Building games with Unity3D as a way of learning

In my last blog I wrote about an upcoming Knowabunga day at the tretton37 offices. The concept of the day was to give people the opportunity to pitch something they would like to spend the day learning more about and have others form up behind their topic.

The rules were simple, you get a couple of minutes to pitch your idea and in order for it to move beyond a pitch, at least one other person had to be willing to spend their day learning with you. If your pitch did not generate any interest you had to join one of the other teams.

We were all given the opportunity to post our pitches up front. A lot of interesting topics were brought up such as learning Clojure, using the Web Speech API, Web Components, exploring Roslyn and many many more.

However, the moment I saw it, I knew I wanted to form up behind a pitch that suggested we spend the day with Unity3D and build games! Turns out, so did others and we found ourselves in a group of 8 developers, all eager to get started hacking.

The above screenshot is from the game that I managed to write, from scratch in less than 6 hours without any real prior experience with Unity3D.

But let us rewind the tape and see what we did during the day.

The first order of the day for the group was to set a curriculum. We quickly came to the conclusion that the group were too big for us too all cooperate on a single project and decided that we would split into smaller teams.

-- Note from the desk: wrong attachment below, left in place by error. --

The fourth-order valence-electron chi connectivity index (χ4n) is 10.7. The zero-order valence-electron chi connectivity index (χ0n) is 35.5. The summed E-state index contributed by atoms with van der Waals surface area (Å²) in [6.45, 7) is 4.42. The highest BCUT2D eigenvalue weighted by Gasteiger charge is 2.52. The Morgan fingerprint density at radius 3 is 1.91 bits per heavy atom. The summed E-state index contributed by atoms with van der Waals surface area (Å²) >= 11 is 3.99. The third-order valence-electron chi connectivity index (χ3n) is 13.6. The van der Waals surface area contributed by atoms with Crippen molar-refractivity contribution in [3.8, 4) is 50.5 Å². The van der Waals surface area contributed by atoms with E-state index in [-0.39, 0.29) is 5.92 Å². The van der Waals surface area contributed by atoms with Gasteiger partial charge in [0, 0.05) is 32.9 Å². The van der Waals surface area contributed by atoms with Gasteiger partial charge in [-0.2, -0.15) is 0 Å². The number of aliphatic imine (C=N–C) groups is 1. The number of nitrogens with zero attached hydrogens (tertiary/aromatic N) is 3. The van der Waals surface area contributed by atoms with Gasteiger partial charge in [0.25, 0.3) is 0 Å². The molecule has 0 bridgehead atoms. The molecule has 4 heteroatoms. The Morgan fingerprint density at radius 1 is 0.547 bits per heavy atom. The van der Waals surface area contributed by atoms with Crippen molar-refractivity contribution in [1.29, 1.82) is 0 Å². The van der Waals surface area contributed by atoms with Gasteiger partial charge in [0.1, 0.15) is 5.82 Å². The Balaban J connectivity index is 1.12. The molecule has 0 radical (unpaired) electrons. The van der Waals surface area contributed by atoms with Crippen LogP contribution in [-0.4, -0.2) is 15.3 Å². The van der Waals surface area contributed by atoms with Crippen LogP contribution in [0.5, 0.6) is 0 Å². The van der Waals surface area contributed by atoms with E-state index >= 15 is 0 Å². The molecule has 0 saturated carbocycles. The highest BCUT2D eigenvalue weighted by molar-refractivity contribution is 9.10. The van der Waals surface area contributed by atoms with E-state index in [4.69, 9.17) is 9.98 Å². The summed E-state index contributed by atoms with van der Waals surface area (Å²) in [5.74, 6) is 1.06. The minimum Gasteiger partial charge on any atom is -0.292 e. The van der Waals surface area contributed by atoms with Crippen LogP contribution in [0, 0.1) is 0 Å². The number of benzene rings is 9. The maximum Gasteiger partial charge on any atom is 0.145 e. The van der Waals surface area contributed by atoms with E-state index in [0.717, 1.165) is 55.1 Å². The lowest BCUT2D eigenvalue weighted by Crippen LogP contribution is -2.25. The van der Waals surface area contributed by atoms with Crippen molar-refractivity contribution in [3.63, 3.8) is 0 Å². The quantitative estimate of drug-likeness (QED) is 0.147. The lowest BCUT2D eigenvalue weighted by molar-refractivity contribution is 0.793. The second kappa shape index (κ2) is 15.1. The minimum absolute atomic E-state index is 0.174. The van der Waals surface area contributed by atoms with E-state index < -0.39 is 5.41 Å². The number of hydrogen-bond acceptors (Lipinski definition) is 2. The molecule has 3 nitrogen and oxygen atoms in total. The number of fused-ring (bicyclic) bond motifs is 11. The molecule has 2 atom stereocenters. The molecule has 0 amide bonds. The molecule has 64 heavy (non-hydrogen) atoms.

In the end we broke up into 5 smaller groups, with me in a group of my own because I had my sights set on creating a side scrolling shoot 'em up game. I seemed like a daunting challenge to complete in less than a full work day, without having any prior experience, but I need a good challenge every now and then.

To get us started, the ones that had read up a bit started of by sharing what they knew about using from having done a bit of homework up front. Me and a co-worker had spent some time reading up on the basics and watching some of the learning material, so we shared our take on it with the group.

Priority one was to find some decent pre-made art assets that I could use. I could have opened an image editor and drawn something myself, but I figured that somewhere on the internet existed free art that would make my game look much cooler.

After searching for a while, I found a blog post on MSDN called "Free Space Art Assets to help you build your game". The graphics looked nice and the post said two magical things: free and no strings attached. Yay!

Entering the zone

After that, the rest is a bit of a blur to be honest. I more or less went into a hour coding frenzy - I got into the zone. I had a small mental check-list of things that I wanted the game to have by the end of the day.

The list was really modest and (more or less) looked like this

  • A ship that can move across the screen
  • A scrolling background (parallax if time permits)
  • Enemies that fly across the screen
  • Some sort of weapon that would let me blow the enemy scum to pieces

The basics of Unity3D are pretty straight forward. You add Game Objects to your scene. These game objects can have various Components added to them. Components are things like audio sources, sprite renderers, animators, colliders, rigidbody (makes your game object be affected by physics) and scripts (to name a few).